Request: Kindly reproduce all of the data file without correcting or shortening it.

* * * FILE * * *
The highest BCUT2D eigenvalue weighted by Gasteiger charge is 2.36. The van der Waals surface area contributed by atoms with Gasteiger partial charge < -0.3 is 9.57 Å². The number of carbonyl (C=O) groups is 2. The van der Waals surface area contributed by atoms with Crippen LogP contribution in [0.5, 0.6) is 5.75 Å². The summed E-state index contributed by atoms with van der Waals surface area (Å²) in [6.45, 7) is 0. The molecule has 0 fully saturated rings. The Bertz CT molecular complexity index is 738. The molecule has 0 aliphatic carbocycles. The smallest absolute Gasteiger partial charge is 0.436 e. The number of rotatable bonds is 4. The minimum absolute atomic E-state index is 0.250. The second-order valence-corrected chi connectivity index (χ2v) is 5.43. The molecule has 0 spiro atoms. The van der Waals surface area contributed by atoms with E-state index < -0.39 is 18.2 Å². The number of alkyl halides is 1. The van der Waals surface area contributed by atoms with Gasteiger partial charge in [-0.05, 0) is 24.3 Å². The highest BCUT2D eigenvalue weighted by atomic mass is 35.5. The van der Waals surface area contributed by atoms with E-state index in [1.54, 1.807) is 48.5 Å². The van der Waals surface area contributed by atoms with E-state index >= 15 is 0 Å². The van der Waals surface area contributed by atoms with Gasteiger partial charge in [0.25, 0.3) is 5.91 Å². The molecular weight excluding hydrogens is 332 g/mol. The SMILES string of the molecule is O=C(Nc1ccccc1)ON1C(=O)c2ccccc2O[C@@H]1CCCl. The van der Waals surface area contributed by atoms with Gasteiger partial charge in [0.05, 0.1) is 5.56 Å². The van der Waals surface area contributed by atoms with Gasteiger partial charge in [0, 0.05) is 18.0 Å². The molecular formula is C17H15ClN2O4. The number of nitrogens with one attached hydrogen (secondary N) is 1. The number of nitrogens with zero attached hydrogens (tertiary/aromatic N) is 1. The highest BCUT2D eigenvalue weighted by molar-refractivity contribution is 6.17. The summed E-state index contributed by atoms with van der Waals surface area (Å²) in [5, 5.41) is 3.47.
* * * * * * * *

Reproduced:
The highest BCUT2D eigenvalue weighted by Gasteiger charge is 2.36. The van der Waals surface area contributed by atoms with Gasteiger partial charge < -0.3 is 9.57 Å². The number of carbonyl (C=O) groups is 2. The van der Waals surface area contributed by atoms with Crippen LogP contribution in [0.5, 0.6) is 5.75 Å². The summed E-state index contributed by atoms with van der Waals surface area (Å²) in [6.45, 7) is 0. The molecule has 0 fully saturated rings. The Bertz CT molecular complexity index is 738. The molecule has 0 aliphatic carbocycles. The smallest absolute Gasteiger partial charge is 0.436 e. The number of rotatable bonds is 4. The minimum absolute atomic E-state index is 0.250. The second-order valence-corrected chi connectivity index (χ2v) is 5.43. The molecule has 0 spiro atoms. The van der Waals surface area contributed by atoms with E-state index < -0.39 is 18.2 Å². The number of alkyl halides is 1. The van der Waals surface area contributed by atoms with Gasteiger partial charge in [-0.05, 0) is 24.3 Å². The highest BCUT2D eigenvalue weighted by atomic mass is 35.5. The van der Waals surface area contributed by atoms with E-state index in [1.54, 1.807) is 48.5 Å². The van der Waals surface area contributed by atoms with E-state index >= 15 is 0 Å². The van der Waals surface area contributed by atoms with Gasteiger partial charge in [0.25, 0.3) is 5.91 Å². The molecular weight excluding hydrogens is 332 g/mol. The SMILES string of the molecule is O=C(Nc1ccccc1)ON1C(=O)c2ccccc2O[C@@H]1CCCl. The van der Waals surface area contributed by atoms with Gasteiger partial charge in [0.05, 0.1) is 5.56 Å². The van der Waals surface area contributed by atoms with Gasteiger partial charge in [0, 0.05) is 18.0 Å². The molecular formula is C17H15ClN2O4. The number of nitrogens with one attached hydrogen (secondary N) is 1. The number of nitrogens with zero attached hydrogens (tertiary/aromatic N) is 1. The highest BCUT2D eigenvalue weighted by molar-refractivity contribution is 6.17. The summed E-state index contributed by atoms with van der Waals surface area (Å²) in [5, 5.41) is 3.47.